To succeed a horror film that upends pointless terror is the odd and inconvenient undertaking of the sequel, “The Strangers: Prey at Night”. The film is directed by Johannes Roberts, who aptly have odd and inconvenient ideas, but rarely do these ideas rise past the virtues of a pointless 80’s horror pastiche. He moves the film to a gloomy trailer park from the first film and its progenitors’ falsely idyllic suburbia, where we open on a masquerade of apathetic murderers, hacking to the self-affirming, unsubtle use of soundtrack with Kim Wilde’s “Kids in America”. Out, then, clangs the film’s title card, adorned with the serifs of John Carpenter’s favorite font, hovering insidiously as a deep, dark electronic score pulsates in the background. From here, Roberts’ odd and inconvenient ideas spur into an obvious agenda: to glaze a begrudgingly serious franchise with fun, zestful horror trappings, and make its horror godheads cum from flattery.
But as an ode to the sprightly horror entries of yesteryear, the film fails, lifting along those films’ greatest moments with their most insufferable parts. As an “Aliens”-like rejuvenation attempt for a sequel, the film falls flat too, constantly finding itself straddled to its predecessor’s conceptual conceits. The script, co-written by Ben Takai and Bryan Bertino, molds into the sort of horror story we’re all too familiar with. The kind that we hate and love to hate, casting a host of characters who makes on-their-feet decisions as senseless as the events that unfold in the film itself. “The Strangers: Prey at Night” feels like a film Wes Craven’s “Scream” would have a swell time trash-talking, and that is never a good thing.
The film casts a quartet of victims, each as clueless as Liv Tyler and Scott Speedman’s distressed couple had been in the first film. They stand in for an all-American domestic unit, dysfunctional as they had been depicted in countless other stories, with momma (Christina Hendricks), poppa (Martin Henderson), poster jock son (Lewis Pullman), and angsty, Ramones shirt-sporting daughter (Bailee Madison), who tries to wield a more united familial front after an undisclosed incident involving Kinsey, the daughter. In a bittersweet bid for reform, parents Cindy and Mike decide to send Kinsey to boarding school. En route, they hit the sack at a desolate trail park caretaken by a relative, which, unbeknownst to them, is currently the playpen for the films’ masked, morbidly irrational murderers.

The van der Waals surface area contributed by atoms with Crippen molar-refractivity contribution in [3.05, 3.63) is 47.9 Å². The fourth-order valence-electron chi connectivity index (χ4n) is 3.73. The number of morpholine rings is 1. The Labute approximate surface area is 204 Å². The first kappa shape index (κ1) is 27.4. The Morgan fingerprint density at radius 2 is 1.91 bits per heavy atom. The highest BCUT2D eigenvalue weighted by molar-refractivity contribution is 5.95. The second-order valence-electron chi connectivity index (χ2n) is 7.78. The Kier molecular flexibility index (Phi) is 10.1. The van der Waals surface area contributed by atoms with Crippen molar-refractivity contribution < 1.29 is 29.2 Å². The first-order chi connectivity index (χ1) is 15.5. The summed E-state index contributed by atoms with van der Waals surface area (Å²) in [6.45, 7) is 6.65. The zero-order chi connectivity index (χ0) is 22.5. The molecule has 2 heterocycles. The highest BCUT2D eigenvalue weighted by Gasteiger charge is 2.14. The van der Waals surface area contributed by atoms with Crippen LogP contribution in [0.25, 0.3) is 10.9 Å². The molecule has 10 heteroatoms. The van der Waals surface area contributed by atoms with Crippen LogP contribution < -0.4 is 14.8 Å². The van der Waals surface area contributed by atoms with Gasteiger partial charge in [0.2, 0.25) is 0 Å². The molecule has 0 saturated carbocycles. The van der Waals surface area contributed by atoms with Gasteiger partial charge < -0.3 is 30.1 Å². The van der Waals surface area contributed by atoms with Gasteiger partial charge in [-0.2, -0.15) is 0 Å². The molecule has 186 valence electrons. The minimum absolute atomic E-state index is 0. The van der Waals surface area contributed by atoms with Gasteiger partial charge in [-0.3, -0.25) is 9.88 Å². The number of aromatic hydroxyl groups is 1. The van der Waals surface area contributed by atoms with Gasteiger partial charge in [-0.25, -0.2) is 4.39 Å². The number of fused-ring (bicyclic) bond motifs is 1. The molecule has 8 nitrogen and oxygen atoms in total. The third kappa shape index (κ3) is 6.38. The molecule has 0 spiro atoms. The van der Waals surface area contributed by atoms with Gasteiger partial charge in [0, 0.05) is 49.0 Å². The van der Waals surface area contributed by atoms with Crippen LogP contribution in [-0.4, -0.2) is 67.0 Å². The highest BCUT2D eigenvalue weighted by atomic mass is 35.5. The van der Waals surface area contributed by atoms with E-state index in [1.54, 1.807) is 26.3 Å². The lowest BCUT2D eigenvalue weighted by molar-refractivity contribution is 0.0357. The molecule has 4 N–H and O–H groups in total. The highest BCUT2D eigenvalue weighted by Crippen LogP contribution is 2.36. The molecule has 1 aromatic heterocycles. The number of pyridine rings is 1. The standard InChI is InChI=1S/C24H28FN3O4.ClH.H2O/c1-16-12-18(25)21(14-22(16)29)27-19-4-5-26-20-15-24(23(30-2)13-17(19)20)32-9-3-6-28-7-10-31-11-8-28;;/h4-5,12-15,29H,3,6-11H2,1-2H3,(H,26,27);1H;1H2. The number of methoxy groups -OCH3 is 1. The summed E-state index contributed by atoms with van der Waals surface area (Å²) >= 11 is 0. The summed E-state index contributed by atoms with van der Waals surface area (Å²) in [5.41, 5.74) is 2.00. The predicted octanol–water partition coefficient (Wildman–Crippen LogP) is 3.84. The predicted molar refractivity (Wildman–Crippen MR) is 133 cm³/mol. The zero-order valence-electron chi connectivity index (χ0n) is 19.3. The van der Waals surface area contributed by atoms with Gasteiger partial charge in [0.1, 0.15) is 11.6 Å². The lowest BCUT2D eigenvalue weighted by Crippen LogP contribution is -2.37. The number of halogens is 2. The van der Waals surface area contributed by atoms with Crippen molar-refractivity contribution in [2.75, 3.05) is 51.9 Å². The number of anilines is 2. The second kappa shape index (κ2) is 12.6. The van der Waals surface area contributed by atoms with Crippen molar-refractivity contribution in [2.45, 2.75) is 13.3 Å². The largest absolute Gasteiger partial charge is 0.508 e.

That’s about as close a connection we get with “Prey at Night”, which makes sense, having that its tormentors are driven without any clear motivation. “Because why not,” asks one of the killers, her face made up with blood and a menacing grimace. It’s a self-referential, ultimately irksome nod to the creepiest moment of the film, in which Dollface, one of the film’s masked menaces, replies in a crisp, matter-fact tone to a victim they’re about to, after suspending her in a state of shock and torture, finally kill. “Because you’re home.” It suggests that the film knows the trappings of the original, and in needlessly repeating plenty of its elements—the crimson-colored “hellos” on the window pane, the insidious “where is Tamara?” stint, and the incessant battering of doors—the film devolves its monsters from terrifying forces of evil into serial killers, mere cogs in the killing wheel in which Charles Manson triumphed.
But in moments when the film resigns itself from this notion, it shines. Sequences enlivened by the ironic use of music, including one set at the pool to the crescendo of Air Supply’s “Making Love (Out Of Nothing At All)”, are enthralling. That sequence, in particular, is incredibly animalistic, and Ryan Samul, the film’s cinematographer, is right to hold tight onto what is supposed to be the film’s momentous death scene. Samul’s work, of course, has been put to defter use, chief among them is Jim Mickle’s neo-western “Cold in July”. By the end of “Prey at Night”, one thing becomes crisper than Samul’s skilled lensing: not all Carpenter sprawlings are created equal.
The Strangers: Prey at Night
2018 / Horror, Thriller / US
Direction: Johannes Roberts Screenplay: Bryan Bertino, Ben Ketai Cast: Christina Hendricks, Bailee Madison, Martin Henderson
A family of four staying at a secluded mobile home park for the night are stalked and then hunted by three masked psychopaths.
The Strangers: Prey at Night
“The Strangers: Prey at Night” feels like a film Wes Craven’s “Scream” would have a swell time trash-talking, and that is never a good thing.
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